To enhance the adaptive capacity of Australia’s marine biodiversity and resources to climate change risks through the effective integration of our knowledge of conditions, responses and interactions involving marine biodiversity, living marine resources, socioeconomic issues, policy, management and governance.
The degree of adaptive capacity present in social or ecological systems is central to their resilience. Resilience means having the ability to bounce back from disturbance, to reorganize and regenerate systems and structures in order to adapt to new situations, and the capacity to transform them if necessary. A central concern for resilient systems is the quality of the connections and the information flowing between different components and subsystems. Many environmental and resource management issues arise from various failures of connection, coordination and communication, whether between levels of government or among individual agencies, at the science/policy interface, or between the physical and social sciences. Good environmental governance, policy and management results from inclusion of all relevant stakeholders’ contributions, combining knowledge from different sources, and when feedback signals are routinely incorporated into planning and action.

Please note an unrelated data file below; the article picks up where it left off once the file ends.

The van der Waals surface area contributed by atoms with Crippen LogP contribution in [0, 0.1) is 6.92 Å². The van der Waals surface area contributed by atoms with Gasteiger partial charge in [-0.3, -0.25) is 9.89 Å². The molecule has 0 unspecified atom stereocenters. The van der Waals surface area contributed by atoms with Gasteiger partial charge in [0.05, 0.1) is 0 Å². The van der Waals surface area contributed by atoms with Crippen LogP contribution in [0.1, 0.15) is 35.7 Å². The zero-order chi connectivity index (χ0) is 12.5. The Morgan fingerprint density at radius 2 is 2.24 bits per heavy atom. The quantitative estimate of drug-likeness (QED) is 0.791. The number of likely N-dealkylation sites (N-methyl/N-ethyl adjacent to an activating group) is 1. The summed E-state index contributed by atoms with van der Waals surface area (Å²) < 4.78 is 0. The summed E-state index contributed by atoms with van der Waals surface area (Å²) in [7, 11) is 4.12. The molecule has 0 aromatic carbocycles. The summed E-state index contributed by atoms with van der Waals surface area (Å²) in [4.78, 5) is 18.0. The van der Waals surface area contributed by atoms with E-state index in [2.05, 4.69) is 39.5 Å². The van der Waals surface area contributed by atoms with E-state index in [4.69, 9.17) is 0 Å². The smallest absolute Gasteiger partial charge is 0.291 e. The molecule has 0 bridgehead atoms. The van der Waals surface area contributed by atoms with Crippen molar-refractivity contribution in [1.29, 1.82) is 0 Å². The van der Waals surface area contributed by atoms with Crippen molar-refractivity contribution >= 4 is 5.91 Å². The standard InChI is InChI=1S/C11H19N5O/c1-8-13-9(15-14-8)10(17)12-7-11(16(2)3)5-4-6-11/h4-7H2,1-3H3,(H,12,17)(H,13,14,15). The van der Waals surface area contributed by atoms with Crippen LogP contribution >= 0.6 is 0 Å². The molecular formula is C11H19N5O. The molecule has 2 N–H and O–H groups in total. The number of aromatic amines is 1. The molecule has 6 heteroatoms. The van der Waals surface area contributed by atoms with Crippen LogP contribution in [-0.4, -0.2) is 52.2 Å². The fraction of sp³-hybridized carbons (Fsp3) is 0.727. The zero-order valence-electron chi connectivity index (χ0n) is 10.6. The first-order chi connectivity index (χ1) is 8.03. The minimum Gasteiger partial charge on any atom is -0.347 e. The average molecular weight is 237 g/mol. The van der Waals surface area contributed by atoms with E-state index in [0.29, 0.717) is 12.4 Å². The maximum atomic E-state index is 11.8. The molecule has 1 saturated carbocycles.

The role of the Integration theme is to facilitate communication, collaboration and cooperation among the Network’s diverse paradigms of biophysical, social, economic, and policy knowledge and practice; to facilitate stakeholder input into adaptation strategy development for the marine system through national workshops; and to facilitate the communication of learnings to the policy sphere and their incorporation into adaptation policy and planning.
In the first of three phases of activity, the Integration group will lead an initiative to determine the current resilience status of the marine social-ecological system. In the second activity phase, the Integration theme will be concerned to chart the potential for abrupt change in the marine social-ecological system and particularly identifying the conditions under which resilience may be lost. In the third phase, the focus is on enhancing the resilience of the marine system through building adaptive capacity and identifying pathways to adaptation implementation. < Back